Tuesday, February 02, 2010
Media Literacy and the TeXes ELA Certification Exam
OK, OK. I admit it. I just needed a placeholder to keep my hyperlinks so they'd be in one spot, and the blog seemed like as good a place as any. However, as comics and graphic novels are media products, or artifacts, depending on how you look at it, they can and should be viewed through the lens of media literacy -- just not only through that lens, of course.
Monday, February 01, 2010
_SANE journal_ Earns ISSN, Issues First Call for Papers
CFP: First and Second issues of SANE journal: sequential art narrative in education
V1.1 (late 2010 release or per article as considered ready by review board): “Comics in the Contact Zone.”
Mary Louise Pratt defines the contact zone as “social spaces where cultures meet, clash and grapple with each other, often in the contexts of highly asymmetrical relations of power, such as colonialism, slavery, or their aftermaths as they are lived out in many parts of the world today” and where those involved in the educational experience may “reconsider the models of community that many of us rely on in teaching and theorizing and that are under challenge today.” Texts are social spaces, of course, and the comic book may be the best indicator of this fact. How do you see comics as meeting, clashing, and grappling with social issues in your classrooms when you teach them? How do comics illustrate contact zone precepts such as speech acts, transculturation, unsolicited oppositional discourse, autoethnography, and safe houses? How does the integration of comics themselves set up contact zones in the classroom? Which texts do you teach to get at notions associated with contact zone pedagogy? How does teaching a comics course set up a contact zone with professional colleagues, departments, university officials, etc? Articles should make explicit mention to contact zone theory and its component concepts. Deadline July 2010.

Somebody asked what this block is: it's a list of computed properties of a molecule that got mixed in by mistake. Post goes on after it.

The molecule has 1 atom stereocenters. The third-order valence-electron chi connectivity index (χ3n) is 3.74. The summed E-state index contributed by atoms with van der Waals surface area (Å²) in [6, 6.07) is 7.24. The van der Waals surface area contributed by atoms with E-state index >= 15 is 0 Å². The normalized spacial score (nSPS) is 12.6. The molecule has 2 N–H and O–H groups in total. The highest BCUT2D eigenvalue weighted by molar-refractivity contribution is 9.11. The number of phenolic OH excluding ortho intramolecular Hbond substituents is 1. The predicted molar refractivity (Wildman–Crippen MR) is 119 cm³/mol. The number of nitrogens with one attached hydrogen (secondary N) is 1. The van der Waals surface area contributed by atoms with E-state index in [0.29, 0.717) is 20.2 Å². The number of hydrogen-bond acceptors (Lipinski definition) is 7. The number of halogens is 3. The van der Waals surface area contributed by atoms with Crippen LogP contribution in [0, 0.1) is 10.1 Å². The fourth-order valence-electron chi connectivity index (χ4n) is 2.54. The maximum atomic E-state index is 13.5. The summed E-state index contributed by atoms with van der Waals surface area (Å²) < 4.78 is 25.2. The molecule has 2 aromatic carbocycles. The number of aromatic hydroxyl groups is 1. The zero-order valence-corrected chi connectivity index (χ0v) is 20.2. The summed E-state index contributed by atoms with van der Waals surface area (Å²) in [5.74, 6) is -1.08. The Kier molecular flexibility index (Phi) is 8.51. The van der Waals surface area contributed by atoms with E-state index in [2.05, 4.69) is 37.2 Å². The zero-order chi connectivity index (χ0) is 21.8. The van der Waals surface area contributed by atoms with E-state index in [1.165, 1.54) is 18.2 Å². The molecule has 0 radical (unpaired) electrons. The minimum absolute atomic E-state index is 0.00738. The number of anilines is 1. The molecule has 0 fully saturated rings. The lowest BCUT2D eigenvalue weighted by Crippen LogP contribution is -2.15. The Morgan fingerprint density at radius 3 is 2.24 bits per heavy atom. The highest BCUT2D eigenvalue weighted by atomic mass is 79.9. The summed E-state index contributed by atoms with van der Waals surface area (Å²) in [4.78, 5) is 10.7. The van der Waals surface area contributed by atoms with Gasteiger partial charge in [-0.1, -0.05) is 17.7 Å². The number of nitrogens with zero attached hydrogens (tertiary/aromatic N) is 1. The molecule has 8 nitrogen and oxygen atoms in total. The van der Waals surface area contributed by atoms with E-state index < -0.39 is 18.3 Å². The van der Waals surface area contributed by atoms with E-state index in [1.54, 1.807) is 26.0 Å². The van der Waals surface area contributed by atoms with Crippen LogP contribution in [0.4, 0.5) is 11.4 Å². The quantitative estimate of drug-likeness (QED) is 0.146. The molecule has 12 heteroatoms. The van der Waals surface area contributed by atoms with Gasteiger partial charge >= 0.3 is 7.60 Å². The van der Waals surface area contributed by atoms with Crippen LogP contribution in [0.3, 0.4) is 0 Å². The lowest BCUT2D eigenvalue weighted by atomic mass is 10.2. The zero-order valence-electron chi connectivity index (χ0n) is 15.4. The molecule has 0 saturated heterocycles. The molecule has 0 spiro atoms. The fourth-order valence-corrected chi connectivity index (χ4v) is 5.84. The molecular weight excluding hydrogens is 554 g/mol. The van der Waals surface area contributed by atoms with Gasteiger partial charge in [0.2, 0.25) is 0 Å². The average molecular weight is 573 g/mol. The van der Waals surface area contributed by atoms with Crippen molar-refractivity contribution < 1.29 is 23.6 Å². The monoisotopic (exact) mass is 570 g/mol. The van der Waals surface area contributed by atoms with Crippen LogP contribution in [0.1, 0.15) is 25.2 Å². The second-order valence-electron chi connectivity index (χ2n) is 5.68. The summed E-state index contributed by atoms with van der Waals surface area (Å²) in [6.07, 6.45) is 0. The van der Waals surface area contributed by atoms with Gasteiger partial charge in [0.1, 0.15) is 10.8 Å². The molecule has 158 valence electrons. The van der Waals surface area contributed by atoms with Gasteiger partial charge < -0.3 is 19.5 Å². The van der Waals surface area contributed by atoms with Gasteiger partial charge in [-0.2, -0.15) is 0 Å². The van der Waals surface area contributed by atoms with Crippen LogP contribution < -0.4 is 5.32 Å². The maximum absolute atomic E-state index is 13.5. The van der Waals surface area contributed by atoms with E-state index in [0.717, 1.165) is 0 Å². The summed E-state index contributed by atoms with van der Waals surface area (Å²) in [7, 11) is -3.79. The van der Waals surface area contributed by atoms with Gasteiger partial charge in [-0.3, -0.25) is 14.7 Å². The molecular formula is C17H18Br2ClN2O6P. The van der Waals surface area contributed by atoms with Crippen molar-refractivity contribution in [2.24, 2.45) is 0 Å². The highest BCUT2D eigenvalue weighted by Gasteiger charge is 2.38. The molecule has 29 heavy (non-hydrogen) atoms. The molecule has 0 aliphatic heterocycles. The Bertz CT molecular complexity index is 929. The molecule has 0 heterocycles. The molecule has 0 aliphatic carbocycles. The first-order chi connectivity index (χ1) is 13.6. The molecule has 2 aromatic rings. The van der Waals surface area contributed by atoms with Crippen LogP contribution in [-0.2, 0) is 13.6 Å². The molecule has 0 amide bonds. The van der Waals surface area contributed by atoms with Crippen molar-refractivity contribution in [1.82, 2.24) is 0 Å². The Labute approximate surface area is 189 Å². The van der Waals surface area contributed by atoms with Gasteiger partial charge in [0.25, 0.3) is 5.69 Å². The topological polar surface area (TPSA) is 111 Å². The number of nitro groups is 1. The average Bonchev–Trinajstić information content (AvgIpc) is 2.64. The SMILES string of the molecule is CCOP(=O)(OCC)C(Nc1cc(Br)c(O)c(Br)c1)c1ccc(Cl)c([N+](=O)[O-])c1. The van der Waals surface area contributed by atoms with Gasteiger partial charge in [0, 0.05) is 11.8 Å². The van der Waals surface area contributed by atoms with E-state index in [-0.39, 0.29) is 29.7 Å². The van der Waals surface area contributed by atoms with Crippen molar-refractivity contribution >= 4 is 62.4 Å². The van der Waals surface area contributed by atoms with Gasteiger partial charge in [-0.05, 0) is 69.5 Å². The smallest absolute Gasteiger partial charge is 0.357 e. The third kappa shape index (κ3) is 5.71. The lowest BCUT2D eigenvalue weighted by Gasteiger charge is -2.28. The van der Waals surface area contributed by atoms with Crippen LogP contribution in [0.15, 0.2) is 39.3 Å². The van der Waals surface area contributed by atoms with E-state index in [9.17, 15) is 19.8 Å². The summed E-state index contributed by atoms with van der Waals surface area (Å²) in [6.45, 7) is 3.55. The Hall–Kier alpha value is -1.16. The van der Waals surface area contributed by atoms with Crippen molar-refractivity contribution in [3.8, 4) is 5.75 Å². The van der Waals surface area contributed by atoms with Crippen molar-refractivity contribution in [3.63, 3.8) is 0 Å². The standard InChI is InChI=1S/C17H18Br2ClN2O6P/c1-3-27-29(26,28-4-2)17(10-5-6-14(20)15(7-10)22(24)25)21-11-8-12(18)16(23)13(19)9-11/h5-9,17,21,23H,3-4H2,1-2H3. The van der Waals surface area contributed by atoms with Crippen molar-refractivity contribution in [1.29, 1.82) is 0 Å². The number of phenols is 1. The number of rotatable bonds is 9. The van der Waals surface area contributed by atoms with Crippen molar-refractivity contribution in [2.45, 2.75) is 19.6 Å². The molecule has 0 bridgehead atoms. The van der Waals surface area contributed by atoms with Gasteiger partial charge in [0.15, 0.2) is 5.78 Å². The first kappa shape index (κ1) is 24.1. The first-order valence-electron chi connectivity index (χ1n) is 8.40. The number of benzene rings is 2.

V1.2 (planned 2011 released or per article as considered ready by the review board): “Teaching the Works of Alan Moore.”
Alan Moore may be the most influential and controversial comics writer of the 20th and 21st centuries. How do you teach his complex, multilayered works in your high schools classrooms, your college courses, etc? What are the challenges associated with teaching his texts or specific texts and how do you and your students address them? Can they be addressed? How does his output “fit” with notions of literature, literary, canon, etc. as you teach them in your courses? Articles may cover several of Moore’s texts or focus specifically on one. Deadline October 2010.